I must have a masochistic streak of some kind, because I have a hard time not reading rightwing populist propaganda. So, read about half of this while standing in the grocer this morning. It's pretty close to one of the worst books ever written, though it's hard to say if it is in fact the worst by Mr. Weiner (aka "Savage").
The opening concerns "the invisible marxist presidency," and collects not even one anecdote regarding socialist policy being covertly (or even overtly) advanced by BHO. The gravamen of the complaint appears to be that BHO has outsourced the US space program to the evil commies in the Russian empire. (A later chapter attempts to make the case that BHO is in fact a "naked marxist leninist," based on some bizarre hearsay from college acquaintances.)
Much of the rest is bucolic memoir from the author, completely irrelevant. The writer also likes to build elaborate houses of fecal matter, such as defining all BHO supporters as the most gullible of those who voted for him.
The title reveals the sterility of the conceptualization here, although the text does not appear to lay out any coherent argument in support of the title itself, and is more concerned with its silly subtitles (which are not evidenced or well argued, either).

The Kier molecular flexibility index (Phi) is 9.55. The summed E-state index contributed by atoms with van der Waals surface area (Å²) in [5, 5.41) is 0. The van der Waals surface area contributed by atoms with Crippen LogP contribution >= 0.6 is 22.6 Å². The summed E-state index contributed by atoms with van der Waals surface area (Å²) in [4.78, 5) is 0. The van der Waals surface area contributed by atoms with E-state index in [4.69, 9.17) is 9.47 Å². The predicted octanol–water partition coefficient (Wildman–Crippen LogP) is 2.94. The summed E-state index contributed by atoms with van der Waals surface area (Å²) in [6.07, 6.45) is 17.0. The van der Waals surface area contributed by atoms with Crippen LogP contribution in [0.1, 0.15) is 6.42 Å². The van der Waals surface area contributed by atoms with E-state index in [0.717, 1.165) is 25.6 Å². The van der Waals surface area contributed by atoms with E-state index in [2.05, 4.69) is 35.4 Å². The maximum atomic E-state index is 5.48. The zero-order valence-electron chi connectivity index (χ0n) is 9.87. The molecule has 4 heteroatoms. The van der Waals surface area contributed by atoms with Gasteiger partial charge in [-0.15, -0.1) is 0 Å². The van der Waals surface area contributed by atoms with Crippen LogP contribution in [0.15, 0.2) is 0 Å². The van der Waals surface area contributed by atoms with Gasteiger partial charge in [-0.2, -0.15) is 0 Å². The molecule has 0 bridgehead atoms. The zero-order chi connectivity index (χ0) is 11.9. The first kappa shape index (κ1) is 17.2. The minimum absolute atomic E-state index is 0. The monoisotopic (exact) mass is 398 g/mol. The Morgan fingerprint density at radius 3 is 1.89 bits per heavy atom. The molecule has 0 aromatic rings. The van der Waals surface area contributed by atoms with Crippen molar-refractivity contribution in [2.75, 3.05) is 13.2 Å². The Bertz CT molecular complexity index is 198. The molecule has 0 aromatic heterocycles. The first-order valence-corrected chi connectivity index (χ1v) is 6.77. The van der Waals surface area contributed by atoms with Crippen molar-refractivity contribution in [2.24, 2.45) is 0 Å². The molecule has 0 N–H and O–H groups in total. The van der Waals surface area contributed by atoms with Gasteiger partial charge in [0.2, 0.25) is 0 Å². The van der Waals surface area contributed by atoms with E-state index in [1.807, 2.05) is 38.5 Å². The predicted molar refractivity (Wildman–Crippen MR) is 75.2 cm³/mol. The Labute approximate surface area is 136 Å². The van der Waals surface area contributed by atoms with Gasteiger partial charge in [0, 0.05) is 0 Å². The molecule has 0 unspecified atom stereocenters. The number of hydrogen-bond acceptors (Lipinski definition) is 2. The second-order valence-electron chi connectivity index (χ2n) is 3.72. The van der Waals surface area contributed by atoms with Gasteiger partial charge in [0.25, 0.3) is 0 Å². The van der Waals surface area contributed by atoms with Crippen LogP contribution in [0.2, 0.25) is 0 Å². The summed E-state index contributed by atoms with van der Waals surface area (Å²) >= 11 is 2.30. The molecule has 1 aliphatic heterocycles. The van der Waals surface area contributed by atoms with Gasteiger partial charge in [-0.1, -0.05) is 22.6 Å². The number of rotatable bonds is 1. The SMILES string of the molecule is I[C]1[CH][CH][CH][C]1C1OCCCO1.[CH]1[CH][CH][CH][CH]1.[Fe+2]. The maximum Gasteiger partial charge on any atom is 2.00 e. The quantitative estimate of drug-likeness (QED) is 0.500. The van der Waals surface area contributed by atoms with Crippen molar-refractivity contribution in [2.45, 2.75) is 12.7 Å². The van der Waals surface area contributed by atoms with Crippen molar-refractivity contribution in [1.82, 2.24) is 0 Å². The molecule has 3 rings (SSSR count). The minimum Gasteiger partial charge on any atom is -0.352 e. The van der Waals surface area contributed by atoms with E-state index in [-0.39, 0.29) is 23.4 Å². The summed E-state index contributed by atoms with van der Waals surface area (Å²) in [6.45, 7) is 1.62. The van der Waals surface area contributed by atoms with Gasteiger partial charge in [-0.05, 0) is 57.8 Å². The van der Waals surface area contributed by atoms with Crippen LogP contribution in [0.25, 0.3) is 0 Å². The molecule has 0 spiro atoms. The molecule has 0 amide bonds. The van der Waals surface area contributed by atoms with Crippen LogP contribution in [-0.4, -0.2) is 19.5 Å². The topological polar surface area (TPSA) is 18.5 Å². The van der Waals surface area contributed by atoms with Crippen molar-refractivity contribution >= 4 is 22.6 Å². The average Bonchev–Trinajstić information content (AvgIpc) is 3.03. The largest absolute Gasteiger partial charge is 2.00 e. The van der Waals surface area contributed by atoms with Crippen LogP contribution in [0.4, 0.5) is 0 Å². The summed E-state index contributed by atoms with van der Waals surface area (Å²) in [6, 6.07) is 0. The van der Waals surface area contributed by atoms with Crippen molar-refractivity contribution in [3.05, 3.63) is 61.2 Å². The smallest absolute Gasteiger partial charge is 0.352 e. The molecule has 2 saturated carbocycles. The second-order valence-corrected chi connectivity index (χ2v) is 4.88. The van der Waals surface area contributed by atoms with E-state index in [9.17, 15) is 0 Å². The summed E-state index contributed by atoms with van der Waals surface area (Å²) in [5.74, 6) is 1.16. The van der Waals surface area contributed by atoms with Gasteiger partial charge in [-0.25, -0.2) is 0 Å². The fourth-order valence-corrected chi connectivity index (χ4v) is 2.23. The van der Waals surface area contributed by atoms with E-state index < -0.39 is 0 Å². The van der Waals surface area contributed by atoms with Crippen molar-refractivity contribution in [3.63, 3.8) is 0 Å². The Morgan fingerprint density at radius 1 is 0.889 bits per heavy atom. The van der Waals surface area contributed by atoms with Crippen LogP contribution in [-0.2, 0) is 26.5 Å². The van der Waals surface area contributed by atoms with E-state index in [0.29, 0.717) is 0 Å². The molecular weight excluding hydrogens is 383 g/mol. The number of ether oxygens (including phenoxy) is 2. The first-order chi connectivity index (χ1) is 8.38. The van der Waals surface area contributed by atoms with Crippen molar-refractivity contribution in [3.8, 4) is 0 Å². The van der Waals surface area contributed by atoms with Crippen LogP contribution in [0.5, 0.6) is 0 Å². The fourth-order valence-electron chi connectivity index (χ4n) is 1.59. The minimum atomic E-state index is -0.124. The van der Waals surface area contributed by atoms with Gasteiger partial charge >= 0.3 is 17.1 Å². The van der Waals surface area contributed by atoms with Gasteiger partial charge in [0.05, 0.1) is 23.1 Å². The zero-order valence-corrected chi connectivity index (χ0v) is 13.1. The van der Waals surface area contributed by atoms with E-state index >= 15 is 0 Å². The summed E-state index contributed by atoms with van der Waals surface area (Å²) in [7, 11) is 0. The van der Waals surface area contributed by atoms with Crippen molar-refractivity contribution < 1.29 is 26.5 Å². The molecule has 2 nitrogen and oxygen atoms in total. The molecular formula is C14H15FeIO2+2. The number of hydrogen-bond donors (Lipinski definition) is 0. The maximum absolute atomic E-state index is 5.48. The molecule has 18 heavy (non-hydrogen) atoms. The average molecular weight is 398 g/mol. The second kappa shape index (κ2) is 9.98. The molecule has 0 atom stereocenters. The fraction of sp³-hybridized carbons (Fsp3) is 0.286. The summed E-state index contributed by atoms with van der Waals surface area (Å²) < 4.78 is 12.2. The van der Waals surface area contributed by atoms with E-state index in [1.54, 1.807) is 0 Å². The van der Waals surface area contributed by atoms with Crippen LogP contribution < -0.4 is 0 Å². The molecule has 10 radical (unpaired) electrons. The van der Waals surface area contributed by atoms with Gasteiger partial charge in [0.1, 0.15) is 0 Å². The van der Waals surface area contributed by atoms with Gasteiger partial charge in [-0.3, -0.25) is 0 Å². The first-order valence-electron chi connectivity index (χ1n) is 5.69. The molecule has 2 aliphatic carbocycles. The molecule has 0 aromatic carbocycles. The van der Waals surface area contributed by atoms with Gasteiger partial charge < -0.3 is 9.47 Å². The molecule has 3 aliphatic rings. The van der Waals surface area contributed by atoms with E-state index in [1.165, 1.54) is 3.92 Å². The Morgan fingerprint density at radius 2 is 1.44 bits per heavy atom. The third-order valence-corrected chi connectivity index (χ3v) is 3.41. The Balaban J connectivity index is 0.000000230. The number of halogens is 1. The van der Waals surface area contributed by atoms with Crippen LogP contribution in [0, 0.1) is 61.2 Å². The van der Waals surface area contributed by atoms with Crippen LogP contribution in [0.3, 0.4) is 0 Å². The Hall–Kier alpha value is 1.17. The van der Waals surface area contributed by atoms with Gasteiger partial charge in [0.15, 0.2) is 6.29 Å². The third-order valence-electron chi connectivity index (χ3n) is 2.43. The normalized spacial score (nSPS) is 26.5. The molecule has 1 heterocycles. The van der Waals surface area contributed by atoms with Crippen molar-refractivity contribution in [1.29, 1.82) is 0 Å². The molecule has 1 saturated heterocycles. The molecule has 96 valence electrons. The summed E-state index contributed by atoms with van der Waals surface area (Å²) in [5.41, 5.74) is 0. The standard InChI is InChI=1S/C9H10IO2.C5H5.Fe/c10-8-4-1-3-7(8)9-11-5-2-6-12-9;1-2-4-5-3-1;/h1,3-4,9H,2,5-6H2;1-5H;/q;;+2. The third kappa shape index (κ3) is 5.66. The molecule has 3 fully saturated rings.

Otherwise, all the normal rightwing populist hysteria is here, regarding homosexuals, immigrants, big gubmint, moslems, socialists, feminists, and so on. Not sure if he managed to malign autistic children again, however.
The book overall suffers from a form of rightwing Tourette's syndrome, which can't help but hyperventilate about anything that is outside its narrow pre-modern scope. The text is replete with scornful denunciations and dismissals, such as his radio mantra, "red diaper doper babies." Really? Is that all it is? The hippies in North Beach wouldn't let him in the drum circle? Ginsberg didn't return phonecalls?. And every time he believes that he has scored a point, we get a snarky "Do you see what I'm talking about now?" (Not really, Mr. Weiner, not really.) It won't be accused of being too subtle, that's for certain.
Recommended for masochistic lefties, Stephen Colbert's writers, and those few literate teabaggers.